Training: Government guidance following lockdown
On January 4, 2021, Boris Johnson announced a third national lockdown in England to curb the spread of coronavirus.
Here, we look at the implications of the Government’s latest guidance on training in the sector.
This is an extract from Government guidance:
Following the Prime Minister’s announcement confirming a new national lockdown, training providers, employers and EPAOs must ensure that training and assessment takes place remotely wherever possible.
Face-to-face training and assessment can continue in colleges and training providers’ premises for vulnerable young apprentices and the children of key workers who need it. Face-to-face training and assessment can also continue in employers’ Covid-secure settings where it is essential for workers to attend their workplace, and where it is safe and practical to do so.
End-point assessment (EPA) and Functional Skills (FSQ) assessments can continue in colleges, training providers’ premises, assessment venues and workplaces where it cannot be conducted remotely and where providers and end-point assessment organisations (EPAOs) judge it right to do so.
Training providers, employers and EPAOs must ensure that training and assessment takes place remotely. As set out below, there are exceptional arrangements for training and assessment for vulnerable young apprentices and the children of key workers who need it; and for apprentices who are due to undertake EPA and FSQ assessment.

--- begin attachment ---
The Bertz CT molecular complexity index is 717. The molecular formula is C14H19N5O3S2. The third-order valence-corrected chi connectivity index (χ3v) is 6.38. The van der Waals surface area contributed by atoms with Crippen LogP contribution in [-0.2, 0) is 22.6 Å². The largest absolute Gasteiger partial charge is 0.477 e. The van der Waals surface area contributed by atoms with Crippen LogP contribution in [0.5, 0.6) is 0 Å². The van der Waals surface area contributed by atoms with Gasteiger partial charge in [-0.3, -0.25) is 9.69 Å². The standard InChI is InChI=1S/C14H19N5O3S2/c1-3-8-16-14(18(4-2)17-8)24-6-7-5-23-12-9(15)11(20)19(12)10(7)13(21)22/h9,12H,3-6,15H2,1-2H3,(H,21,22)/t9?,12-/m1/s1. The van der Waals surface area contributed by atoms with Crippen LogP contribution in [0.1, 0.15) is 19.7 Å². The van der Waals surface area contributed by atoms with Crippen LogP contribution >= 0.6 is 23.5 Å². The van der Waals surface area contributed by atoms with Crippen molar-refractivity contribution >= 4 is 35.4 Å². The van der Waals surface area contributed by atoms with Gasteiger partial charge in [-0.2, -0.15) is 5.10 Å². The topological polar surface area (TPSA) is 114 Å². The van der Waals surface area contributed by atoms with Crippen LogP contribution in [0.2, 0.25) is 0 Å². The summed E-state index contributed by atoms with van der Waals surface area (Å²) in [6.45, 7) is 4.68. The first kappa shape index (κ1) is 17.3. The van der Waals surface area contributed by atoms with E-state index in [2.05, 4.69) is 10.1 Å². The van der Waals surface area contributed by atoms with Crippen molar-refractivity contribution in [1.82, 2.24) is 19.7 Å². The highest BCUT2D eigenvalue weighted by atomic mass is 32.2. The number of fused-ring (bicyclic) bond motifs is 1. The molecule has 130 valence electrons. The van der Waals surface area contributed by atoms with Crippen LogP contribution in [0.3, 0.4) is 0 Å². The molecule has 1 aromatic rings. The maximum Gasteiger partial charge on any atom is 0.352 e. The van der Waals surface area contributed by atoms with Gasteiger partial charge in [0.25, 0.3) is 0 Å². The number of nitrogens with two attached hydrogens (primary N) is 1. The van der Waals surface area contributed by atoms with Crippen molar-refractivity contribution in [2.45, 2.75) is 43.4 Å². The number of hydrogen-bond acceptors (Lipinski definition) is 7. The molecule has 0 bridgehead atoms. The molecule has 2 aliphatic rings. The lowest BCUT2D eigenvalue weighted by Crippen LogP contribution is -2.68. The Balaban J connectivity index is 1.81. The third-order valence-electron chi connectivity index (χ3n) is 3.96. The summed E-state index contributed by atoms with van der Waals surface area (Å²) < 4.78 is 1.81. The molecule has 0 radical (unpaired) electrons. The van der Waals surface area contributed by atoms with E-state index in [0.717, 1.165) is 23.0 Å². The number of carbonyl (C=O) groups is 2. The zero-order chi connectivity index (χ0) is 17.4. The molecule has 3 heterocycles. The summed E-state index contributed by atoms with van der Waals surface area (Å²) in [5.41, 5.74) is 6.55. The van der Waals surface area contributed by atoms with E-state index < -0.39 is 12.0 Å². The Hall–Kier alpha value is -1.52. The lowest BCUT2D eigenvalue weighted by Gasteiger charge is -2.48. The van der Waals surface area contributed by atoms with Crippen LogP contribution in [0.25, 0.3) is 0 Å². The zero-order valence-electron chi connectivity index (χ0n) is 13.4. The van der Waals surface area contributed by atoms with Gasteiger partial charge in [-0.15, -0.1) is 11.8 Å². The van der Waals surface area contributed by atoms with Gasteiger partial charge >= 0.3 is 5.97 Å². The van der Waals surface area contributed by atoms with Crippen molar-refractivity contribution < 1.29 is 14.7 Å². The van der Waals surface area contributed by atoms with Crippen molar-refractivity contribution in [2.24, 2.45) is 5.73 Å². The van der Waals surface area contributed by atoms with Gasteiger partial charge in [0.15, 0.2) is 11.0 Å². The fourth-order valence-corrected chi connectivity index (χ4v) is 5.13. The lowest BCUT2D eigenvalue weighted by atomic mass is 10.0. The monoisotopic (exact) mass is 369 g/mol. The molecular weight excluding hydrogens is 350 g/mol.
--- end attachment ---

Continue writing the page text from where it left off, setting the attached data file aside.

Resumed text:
We recognise that for some apprenticeship programmes which normally involve substantial use of practical equipment and demonstration of applied knowledge this new guidance will be particularly challenging. We have seen strong examples of how providers have adapted training and assessment using virtual scenarios, and live lessons.
We have also seen providers adjust the sequencing of apprenticeships to concentrate practical learning when on-site training is possible. This approach should be taken as far as possible to ensure that training can continue. We know that receiving face-to-face training is best for apprentices’ mental health and for their educational achievement. We will continue to review the six restrictions on apprenticeship providers and assessment organisations and will ensure that apprentices return to face-to-face education as soon as possible. Where these restrictions prevent apprenticeship training continuing for a period of more than four weeks the apprentice, employer and provider should agree to institute a break in learning and resume training when this is possible.
For the full guidance, click here